The AI research labs at Meta have created a new state-of-the-art chatbot and allow audience members to talk to the system in order to gather feedback about its capabilities.
The bot is called BlenderBot 3 and can be accessed on the web. (Although, for now, only US residents seem to be able to do that.) BlenderBot 3 can participate in a public chat, Meta says, but it also answers the kind of queries you might ask your digital assistant,” From talking about health and food recipes to finding kid-friendly amenities in the city.”
The bot is a prototype and builds on previous Meta work with what is known as Large Language Models, or LLMS – a powerful but flawed script generation program of which OpenAI’s GPT-3 is a widely known example. Like all LLMs, BlenderBot is initially trained on extensive datasets of text, which are then drilled into statistical patterns in order to generate a language. These systems have proven to be very flexible and have been put to a host of uses, from creating code for programmers to helping authors write their next bestsellers. However, these models also have serious flaws: they rejuvenate biases in their training data and often invent answers to users’ questions (a big problem if they’re useful as digital assistants).
This last issue is something Meta specifically wants to test with BlenderBot. A great advantage of a chatbot is that it is able to search the internet to talk about specific topics. More importantly, users can then click on their responses to see where they got their information from. In other words, BlenderBot 3 can cite its sources.
By launching the chatbot to the general public, Meta wants to gather feedback on the various issues facing the large language models. Users who speak with BlenderBot will be able to report any suspicious responses from the system, and Meta says it has worked hard to “reduce bots’ use of vulgar language, slurs, and culturally insensitive comments.” Users will have to sign up for their data to be collected, and if so, their conversations and comments will be stored and later published by Meta for use by the general AI research community.
“We are committed to making all the data we collect in the demo publicly available in the hope that we can improve the AI for conversations,” said Kurt Schuster, a research engineer at Meta who helped create BlenderBot 3. the edge.
Historically, releasing prototypes of AI chatbots to the public has been a risky move for tech companies. In 2016, Microsoft released a Twitter chat bot named Tay that learned from his interactions with the audience. Somewhat predictably, Twitter users quickly trained Tay to spew out a slew of racist, anti-Semitic, and misogynistic statements. In response, Microsoft took the bot offline less than 24 hours later.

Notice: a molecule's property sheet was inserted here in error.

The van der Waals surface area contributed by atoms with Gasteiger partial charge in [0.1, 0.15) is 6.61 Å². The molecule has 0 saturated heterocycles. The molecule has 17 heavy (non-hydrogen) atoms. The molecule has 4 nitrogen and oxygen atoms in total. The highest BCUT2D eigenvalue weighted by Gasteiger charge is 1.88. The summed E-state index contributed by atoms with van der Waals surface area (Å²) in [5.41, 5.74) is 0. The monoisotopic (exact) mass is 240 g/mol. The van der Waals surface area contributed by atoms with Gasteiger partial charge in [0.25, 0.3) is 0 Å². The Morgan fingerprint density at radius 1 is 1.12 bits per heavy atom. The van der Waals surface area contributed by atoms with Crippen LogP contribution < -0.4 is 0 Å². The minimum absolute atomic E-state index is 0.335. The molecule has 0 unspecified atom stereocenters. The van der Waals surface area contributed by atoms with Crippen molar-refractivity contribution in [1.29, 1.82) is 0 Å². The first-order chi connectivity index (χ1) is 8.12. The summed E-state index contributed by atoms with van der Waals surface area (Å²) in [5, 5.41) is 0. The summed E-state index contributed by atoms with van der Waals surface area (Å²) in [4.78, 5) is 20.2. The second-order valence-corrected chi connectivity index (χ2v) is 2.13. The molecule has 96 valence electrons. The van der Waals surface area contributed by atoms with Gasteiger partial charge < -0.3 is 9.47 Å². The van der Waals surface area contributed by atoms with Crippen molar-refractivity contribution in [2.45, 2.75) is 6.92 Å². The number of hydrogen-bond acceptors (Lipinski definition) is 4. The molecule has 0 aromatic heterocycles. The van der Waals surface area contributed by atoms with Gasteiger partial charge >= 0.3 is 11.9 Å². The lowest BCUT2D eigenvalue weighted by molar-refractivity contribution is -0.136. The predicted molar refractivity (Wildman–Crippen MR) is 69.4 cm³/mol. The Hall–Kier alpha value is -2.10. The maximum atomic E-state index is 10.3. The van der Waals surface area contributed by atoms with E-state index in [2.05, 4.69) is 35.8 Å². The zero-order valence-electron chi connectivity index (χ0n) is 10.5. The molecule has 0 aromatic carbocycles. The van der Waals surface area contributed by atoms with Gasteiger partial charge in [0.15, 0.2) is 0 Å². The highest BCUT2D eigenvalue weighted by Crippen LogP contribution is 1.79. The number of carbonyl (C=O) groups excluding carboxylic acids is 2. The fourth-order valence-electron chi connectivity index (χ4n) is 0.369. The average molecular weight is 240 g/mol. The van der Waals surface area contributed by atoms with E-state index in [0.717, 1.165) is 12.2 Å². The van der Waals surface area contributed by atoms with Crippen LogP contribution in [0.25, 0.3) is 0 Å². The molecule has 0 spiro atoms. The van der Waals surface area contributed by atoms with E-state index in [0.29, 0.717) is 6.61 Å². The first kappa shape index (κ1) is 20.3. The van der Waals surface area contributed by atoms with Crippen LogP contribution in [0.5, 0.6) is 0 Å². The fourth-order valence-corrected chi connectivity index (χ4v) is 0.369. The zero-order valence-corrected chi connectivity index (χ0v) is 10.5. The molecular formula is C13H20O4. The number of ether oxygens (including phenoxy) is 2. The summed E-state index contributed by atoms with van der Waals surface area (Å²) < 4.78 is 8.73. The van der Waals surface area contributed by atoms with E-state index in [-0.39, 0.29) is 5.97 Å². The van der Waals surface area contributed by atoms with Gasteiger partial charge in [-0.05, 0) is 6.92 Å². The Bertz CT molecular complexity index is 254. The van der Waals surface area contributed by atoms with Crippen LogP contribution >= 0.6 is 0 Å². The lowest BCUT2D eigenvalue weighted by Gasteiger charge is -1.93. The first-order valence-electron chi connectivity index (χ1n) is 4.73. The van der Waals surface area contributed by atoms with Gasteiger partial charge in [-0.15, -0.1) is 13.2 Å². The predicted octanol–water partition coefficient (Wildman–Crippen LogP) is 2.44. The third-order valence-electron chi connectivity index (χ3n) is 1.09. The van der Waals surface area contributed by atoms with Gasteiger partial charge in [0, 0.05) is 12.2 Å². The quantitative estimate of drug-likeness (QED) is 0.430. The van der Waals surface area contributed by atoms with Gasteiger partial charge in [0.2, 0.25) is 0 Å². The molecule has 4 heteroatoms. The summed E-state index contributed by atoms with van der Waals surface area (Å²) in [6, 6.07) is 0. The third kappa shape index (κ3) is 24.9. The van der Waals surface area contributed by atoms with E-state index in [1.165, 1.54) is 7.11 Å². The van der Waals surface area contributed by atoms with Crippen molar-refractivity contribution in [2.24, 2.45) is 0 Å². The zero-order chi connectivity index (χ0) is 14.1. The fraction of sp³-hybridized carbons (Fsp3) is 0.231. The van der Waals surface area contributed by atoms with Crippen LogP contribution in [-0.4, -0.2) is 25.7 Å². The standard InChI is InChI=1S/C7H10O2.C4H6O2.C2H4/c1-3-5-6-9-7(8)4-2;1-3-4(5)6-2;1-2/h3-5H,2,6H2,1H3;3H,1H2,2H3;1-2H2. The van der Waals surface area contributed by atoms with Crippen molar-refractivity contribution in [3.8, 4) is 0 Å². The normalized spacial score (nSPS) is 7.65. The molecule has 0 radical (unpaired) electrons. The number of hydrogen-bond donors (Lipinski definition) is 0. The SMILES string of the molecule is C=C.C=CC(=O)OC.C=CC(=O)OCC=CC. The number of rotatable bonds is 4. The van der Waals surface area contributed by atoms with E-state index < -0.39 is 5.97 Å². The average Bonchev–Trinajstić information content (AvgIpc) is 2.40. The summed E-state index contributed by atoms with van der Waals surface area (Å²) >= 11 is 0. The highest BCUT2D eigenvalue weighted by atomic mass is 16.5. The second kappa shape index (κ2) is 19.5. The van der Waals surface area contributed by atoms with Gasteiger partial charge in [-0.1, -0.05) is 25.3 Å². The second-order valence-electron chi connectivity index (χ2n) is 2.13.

Meta says that the world of AI has changed a lot since Tay crashed and that BlenderBot has all kinds of safety bars that should prevent the Meta from repeating Microsoft’s mistakes.
Crucially, says Mary Williamson, director of research engineering at Facebook AI Research (FAIR), while Tay is designed to learn in real time from user interactions, BlenderBot is a consistent model. This means that it is able to remember what users say in the conversation (and will keep this information via browser cookies if the user exits the program and comes back later) but this data will only be used to improve the system further.
“It’s only my personal opinion, but this [Tay] The episode is relatively unfortunate, because it created this chatbot winter where every organization was afraid to put public chatbots up for research,” says Williamson. the edge.
Williamson says that most chatbots in use today are narrow and task-oriented. Think of customer service bots, for example, which often only present users with a pre-programmed dialog tree, narrowing down their query before handing them over to a human agent who can actually get the job done. The real prize is building a system that can have free and natural conversation like a human, and Mita says the only way to achieve this is to allow bots to have free and natural conversations.
“The lack of tolerance for bots that say unhelpful things, in their broad sense, is unfortunate,” Williamson says. “And what we’re trying to do is issue this with great responsibility and push the research forward.”
In addition to placing BlenderBot 3 on the web, Meta also publishes the underlying code, training dataset, and smaller model variants. Researchers can request access to the largest model, which contains 175 billion variables, through a model here.